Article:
To Your Health
February, 2020 (Vol. 14, Issue 02)
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Having Second Thoughts About Aspirin for Heart Attack Prevention

By Editorial Staff

New research questions the recommendation that healthy people – those without risk factors for heart attack or a previous attack – should be taking daily aspirin for preventive purposes.

The research, published in Family Practice, suggests the risks from taking a daily baby aspirin may outweigh the benefits in people who have not suffered a heart attack or stroke due to cardiovascular disease.

The study compared older vs. newer research that evaluated the use of daily aspirin for primary prevention of heart attack / stroke, finding that newer studies have not shown the same benefits as older studies in terms of preventing major adverse cardiovascular events (MACEs), strokes and other "bleeding events." In the researchers' own words, "for every 1200 persons who use aspirin for primary prevention for 5 years, there will be four fewer MACE and three fewer ischaemic strokes, but also three more intracranial haemorrhages and eight more major bleeding events." As a result, the study authors conclude that aspirin should no longer be recommended for primary prevention, noting that their findings may also reflect changes in diagnosis and treatment strategies (improved screening and use of other drugs, such as statins) that make aspirin use unnecessary.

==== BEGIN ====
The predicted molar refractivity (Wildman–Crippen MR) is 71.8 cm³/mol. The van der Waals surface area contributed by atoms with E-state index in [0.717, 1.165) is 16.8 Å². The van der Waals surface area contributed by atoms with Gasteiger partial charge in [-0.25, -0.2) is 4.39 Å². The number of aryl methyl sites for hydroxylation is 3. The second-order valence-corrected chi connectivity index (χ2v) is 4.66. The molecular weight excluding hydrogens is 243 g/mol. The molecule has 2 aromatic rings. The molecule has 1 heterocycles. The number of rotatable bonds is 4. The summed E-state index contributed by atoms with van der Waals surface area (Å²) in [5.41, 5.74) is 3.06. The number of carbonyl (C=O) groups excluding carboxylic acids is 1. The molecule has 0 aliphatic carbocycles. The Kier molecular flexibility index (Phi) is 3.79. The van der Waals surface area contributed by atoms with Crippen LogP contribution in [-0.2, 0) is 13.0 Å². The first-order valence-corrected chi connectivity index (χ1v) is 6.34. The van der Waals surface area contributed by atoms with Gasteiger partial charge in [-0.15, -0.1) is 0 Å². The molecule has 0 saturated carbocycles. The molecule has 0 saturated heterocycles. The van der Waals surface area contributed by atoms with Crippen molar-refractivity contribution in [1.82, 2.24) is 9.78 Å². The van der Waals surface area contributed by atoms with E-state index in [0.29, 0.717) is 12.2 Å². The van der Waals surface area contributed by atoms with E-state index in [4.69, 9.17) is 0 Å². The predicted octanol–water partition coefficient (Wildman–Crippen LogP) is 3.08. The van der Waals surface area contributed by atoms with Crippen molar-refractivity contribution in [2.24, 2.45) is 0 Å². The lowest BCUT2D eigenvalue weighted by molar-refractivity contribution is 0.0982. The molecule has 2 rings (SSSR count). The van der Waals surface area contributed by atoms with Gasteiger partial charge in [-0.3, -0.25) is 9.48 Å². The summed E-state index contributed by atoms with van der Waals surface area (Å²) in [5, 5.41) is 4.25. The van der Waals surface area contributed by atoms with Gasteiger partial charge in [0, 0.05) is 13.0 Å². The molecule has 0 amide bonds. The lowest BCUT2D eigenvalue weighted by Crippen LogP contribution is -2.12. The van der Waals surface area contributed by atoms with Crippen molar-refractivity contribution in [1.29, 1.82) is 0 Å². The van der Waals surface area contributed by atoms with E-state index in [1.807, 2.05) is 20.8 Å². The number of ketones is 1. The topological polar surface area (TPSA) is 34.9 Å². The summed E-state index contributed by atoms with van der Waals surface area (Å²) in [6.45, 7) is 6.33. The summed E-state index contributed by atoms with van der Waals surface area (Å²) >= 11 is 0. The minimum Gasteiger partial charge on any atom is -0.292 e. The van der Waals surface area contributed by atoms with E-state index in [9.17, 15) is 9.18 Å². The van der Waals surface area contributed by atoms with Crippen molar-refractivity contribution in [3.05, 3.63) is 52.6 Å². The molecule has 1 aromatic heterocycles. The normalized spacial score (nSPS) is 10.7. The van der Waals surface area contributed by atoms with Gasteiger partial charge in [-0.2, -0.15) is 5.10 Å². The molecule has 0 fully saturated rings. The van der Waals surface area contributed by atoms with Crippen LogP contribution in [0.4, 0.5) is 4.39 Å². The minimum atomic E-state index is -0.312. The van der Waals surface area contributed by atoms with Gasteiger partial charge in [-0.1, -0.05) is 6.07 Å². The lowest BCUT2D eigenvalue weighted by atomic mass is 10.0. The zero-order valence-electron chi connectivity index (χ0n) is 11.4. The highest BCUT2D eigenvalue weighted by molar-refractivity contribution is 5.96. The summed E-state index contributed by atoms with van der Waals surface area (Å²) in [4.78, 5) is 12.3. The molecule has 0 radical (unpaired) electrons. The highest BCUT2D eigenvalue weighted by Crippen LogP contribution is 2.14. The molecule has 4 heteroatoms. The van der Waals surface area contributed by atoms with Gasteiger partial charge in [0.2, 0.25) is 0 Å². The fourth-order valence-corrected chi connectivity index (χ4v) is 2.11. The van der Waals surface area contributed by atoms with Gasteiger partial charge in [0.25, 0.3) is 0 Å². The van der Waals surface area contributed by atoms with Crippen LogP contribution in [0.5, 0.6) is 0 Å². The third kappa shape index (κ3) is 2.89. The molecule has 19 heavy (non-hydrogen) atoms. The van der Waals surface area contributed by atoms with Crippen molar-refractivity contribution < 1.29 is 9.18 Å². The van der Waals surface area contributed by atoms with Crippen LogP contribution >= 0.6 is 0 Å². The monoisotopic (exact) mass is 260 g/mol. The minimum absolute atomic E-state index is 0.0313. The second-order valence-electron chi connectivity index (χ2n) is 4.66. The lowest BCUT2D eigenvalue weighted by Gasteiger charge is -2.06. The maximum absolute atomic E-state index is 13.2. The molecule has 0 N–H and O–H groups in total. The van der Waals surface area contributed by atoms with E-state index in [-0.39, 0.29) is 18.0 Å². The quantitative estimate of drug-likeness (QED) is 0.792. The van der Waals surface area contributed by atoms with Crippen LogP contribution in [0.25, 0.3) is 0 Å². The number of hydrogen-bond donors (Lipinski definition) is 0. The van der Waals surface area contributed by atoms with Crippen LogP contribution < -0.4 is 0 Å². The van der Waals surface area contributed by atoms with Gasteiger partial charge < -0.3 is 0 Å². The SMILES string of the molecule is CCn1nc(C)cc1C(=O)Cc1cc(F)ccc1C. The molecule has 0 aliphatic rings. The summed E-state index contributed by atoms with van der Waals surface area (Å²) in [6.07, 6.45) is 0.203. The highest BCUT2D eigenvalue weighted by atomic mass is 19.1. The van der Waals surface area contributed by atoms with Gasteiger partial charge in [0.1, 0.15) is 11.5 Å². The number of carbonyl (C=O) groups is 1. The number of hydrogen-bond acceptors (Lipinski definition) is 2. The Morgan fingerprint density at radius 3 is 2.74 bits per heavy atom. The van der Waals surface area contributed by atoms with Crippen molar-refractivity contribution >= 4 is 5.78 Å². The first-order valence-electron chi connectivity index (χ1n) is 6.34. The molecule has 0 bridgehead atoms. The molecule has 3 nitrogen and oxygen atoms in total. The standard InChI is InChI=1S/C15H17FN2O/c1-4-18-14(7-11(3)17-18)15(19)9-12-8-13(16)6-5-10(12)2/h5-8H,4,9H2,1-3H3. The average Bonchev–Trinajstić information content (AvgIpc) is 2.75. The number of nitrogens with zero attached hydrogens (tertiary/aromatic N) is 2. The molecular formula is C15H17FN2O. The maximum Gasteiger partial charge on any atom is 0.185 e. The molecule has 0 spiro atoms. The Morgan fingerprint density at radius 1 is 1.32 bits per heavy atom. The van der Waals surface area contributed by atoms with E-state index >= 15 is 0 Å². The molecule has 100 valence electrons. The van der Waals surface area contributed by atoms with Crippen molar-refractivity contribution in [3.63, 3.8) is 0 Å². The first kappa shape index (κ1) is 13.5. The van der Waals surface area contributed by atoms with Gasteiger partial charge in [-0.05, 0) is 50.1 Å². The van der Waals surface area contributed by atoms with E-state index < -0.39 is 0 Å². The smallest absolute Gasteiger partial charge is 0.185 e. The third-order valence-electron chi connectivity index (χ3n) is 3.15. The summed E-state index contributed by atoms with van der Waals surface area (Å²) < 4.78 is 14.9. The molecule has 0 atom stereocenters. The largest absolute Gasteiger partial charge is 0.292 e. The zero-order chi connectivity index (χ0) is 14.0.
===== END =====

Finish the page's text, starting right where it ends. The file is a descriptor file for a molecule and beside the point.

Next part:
heart attack - Copyright – Stock Photo / Register Mark If you're healthy and aren't currently at risk for cardiovascular disease (or suffering from it), these findings suggest you don't need to take daily aspirin for prevention. If you are at risk or currently suffer from heart disease, you also may not need to take aspirin, according to these findings. The most important point is to talk to your doctor before taking any medication, including daily aspirin: Ask about benefits vs. harms, natural alternatives to medication, and what you can do in terms of lifestyle changes (diet, exercise, stress reduction, etc.) to minimize your risk of a cardiovascular event without having to rely on aspirin or any other medication.